Our foursome played a morning round Aug. 17, a day after weekend rains created a soaking-wet Rookery South golf course. After standing in the first fairway to watch the other approach shots, I left half-inch-deep footprints – and I am not a big guy.
The wet conditions lengthened the course. Several of my drives “rolled out” a foot or two instead of my usual 10 to 25 yards of extra distance after the carry. Second shots on par fives suffered a similar fate. Most of my playing partners’ shots also failed to gain their usual roll-out.
At one point, I suggested to Bob Viscount that perhaps we should post our scores as if we played from the blue tees.
That didn’t happen, but I later reached out to Delaware State Golf Association Executive Director Laura Heien to see if our handicap scores would be affected by the wet grounds. The new World Handicap System gives the GHIN handicap system a chance to adjust posted scores based on playing conditions.
Laura responded, “The Playing Conditions Calculation happens automatically within GHIN every night based on the scores posted that particular day. It is only applicable during the active season, so in our case that would be from April 1 to Nov. 14.”
Heien noted, “A minus-1 adjustment means the course played easier, [and a] plus-1 adjustment means it was a difficult day. If there's no adjustment, that means the majority of scores posted were within the WHS's range of ‘reasonable’ scores based on the handicap indexes of those who post scores on a particular day.”
In addition, the PCC can only be used if there are at least eight scores posted on a given day at a golf course.
She showed me which days the PCC was used at both Rookery courses. Between April 1 and July 18, the PCC only went into effect 11 times – five at Rookery North, and six at Rookery South, and only once on the same day, July 18. Of these dates, the PCC adjusted only twice because it was a harder day than normal. Even then, the adjustment was only plus-1. If conditions are bad enough, the PCC can go up to plus-3.
Heien said, “Across the state, we did see a jump in negative adjustments for easy conditions when many courses had raised cups and simply bouncing the ball off the cup was considered ‘holing out.’ No surprise there that scores would be a bit lower than normal.”
And no PCC for us for our wet round, as it turned out.
KSI tournament still on the calendar
Kent Sussex Industries’ popular 3-Club Golf Tournament raises serious money to help people with disabilities gain employment opportunities throughout local communities.
The 31st annual Tournament remains on the calendar for Wednesday, Sept. 16, at Rookery North in Milford. Although major sponsors are already on board, such as WSFS Bank and I.G. Burton & Co., several more sponsorship opportunities remain available.
Golfer registrations are limited to the first 25 teams. The entry fee covers the golf, cart, range balls, two mulligans, a putting contest and a team photo.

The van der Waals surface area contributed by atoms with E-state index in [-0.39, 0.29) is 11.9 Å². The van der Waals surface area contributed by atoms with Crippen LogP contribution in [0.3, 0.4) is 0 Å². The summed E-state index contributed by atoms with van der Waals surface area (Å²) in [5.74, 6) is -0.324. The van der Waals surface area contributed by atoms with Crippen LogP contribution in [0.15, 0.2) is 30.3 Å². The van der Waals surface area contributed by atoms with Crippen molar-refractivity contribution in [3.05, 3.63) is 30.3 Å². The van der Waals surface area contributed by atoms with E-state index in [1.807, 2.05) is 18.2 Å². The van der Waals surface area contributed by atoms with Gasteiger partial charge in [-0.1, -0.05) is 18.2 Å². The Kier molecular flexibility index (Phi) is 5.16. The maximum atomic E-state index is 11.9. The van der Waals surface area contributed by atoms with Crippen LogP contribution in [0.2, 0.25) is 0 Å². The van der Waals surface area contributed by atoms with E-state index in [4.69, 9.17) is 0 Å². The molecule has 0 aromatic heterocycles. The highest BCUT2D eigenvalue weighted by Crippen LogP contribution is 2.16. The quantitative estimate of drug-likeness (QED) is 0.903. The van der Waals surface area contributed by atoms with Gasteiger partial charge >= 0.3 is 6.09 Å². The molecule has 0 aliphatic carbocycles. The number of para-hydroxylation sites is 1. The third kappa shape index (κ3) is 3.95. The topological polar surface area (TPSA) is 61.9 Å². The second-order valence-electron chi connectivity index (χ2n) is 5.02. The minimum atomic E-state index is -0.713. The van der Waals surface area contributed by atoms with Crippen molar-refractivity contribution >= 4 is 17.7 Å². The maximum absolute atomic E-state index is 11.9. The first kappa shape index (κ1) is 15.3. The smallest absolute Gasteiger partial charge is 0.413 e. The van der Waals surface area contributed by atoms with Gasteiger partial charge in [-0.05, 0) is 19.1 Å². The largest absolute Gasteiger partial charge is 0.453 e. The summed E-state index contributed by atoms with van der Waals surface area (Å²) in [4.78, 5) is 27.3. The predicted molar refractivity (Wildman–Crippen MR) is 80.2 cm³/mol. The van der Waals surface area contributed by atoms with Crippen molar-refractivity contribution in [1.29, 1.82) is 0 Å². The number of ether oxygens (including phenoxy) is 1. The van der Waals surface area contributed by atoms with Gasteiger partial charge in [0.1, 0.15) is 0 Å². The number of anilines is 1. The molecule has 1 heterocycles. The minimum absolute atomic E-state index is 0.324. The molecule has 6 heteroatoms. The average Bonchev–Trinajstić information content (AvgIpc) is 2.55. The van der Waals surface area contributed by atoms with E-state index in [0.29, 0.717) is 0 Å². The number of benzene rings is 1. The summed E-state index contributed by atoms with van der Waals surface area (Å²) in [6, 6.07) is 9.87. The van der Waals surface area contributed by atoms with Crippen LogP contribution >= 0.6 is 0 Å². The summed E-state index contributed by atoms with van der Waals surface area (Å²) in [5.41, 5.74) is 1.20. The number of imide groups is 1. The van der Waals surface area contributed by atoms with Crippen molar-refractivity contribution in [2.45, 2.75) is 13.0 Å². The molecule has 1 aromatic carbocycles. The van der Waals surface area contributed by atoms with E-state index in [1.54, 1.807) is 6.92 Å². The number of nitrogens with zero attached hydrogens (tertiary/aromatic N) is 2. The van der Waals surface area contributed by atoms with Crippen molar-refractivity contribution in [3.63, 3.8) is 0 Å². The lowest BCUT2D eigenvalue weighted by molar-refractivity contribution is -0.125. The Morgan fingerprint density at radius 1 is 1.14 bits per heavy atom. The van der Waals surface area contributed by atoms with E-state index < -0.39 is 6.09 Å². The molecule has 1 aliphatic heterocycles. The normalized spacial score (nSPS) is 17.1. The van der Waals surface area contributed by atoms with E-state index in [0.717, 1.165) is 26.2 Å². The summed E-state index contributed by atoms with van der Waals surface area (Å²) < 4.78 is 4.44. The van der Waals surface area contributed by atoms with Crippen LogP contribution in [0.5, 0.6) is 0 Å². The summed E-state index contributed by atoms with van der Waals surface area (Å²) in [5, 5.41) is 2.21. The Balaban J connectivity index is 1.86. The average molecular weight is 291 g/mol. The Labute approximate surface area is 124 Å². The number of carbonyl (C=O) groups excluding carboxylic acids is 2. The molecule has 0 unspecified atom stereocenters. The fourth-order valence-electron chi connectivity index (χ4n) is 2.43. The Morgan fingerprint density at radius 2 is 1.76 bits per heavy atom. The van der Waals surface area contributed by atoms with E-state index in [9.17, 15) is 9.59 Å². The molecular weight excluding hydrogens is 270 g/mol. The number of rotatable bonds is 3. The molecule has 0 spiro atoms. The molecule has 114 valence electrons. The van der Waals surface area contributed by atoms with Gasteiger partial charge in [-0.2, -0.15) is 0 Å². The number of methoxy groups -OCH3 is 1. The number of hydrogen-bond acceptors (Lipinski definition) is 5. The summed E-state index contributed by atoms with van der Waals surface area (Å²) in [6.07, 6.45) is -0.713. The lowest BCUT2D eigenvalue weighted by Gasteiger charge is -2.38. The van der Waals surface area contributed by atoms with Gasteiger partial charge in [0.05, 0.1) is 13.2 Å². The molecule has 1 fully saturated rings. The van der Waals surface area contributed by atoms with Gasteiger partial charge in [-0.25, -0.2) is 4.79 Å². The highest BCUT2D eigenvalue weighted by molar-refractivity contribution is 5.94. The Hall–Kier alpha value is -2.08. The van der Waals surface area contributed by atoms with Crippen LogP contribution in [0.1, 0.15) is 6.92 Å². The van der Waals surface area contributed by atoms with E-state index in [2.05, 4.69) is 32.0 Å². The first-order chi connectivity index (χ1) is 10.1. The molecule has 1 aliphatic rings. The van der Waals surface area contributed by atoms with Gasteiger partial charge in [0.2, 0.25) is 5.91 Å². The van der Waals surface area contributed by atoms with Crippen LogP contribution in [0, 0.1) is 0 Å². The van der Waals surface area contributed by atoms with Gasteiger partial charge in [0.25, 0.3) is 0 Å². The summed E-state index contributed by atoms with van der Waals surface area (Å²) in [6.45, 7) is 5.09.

For more information, contact Alicia Hollis at 302-422-4014, Ext. 3015 or by email to email@example.com.
Thinking about golf shoes can trigger nostalgic memories among golfers for whom the phrase “OK Boomer” is not an insult – it’s just a statement of fact.
Most older golfers readily embrace the new technology for clubs and balls. However, they also fondly recall the distinctive sound of metal spikes on pavement from the soles of their heavy golf shoes.
Those days are gone, replaced by the market demand for more athletic and, frankly, better-performing designs.
At the PGA Merchandise Show in January, I met Carey Langley, a sales staffer for Callaway Shoes. None of the shoes at his booth matched those recollections of days gone by. All of the display models were athletic designs, or what boomers call “sneaker-style.”
Langley and I first looked at the new LaGrange 2.0 model, which has full leather uppers with interior waterproof protection called Opti-Dri. The insoles are made with polyurethane for cushioning.
The outsoles are made of thermoplastic polyurethane, creating what Langley called a hard shell. Horizontal strips are removed from the TPU material to provide flexibility, while retaining what Langley called “great horizontal stability.” He said recent Presidents Cup player and Farmers Insurance Tournament winner Mark Leishman wears this model, which retails for $149.95.
We also looked at the spiked Solana model, which retails for $89.95. Offered in spiked and spikeless versions, this shoe uses a rubber outsole below a microfiber leather upper.
Langley said Callaway sells more spikeless than spiked golf shoes, at what he estimated to be about a 55/45 ratio. He felt some golfers are fine with wearing spikeless models off the course.
It also saves them the trouble of changing shoes before heading home.
Local club competition results
The Mulligan’s Pointe Ladies 18-Hole group played a Pick Your Poison game. Before playing, golfers chose which holes would count for scoring, using three par 3s, four par 4s and two par 5s.
Joann Zorb won first place, with Diane Braver in second and Brenda Lewis in third.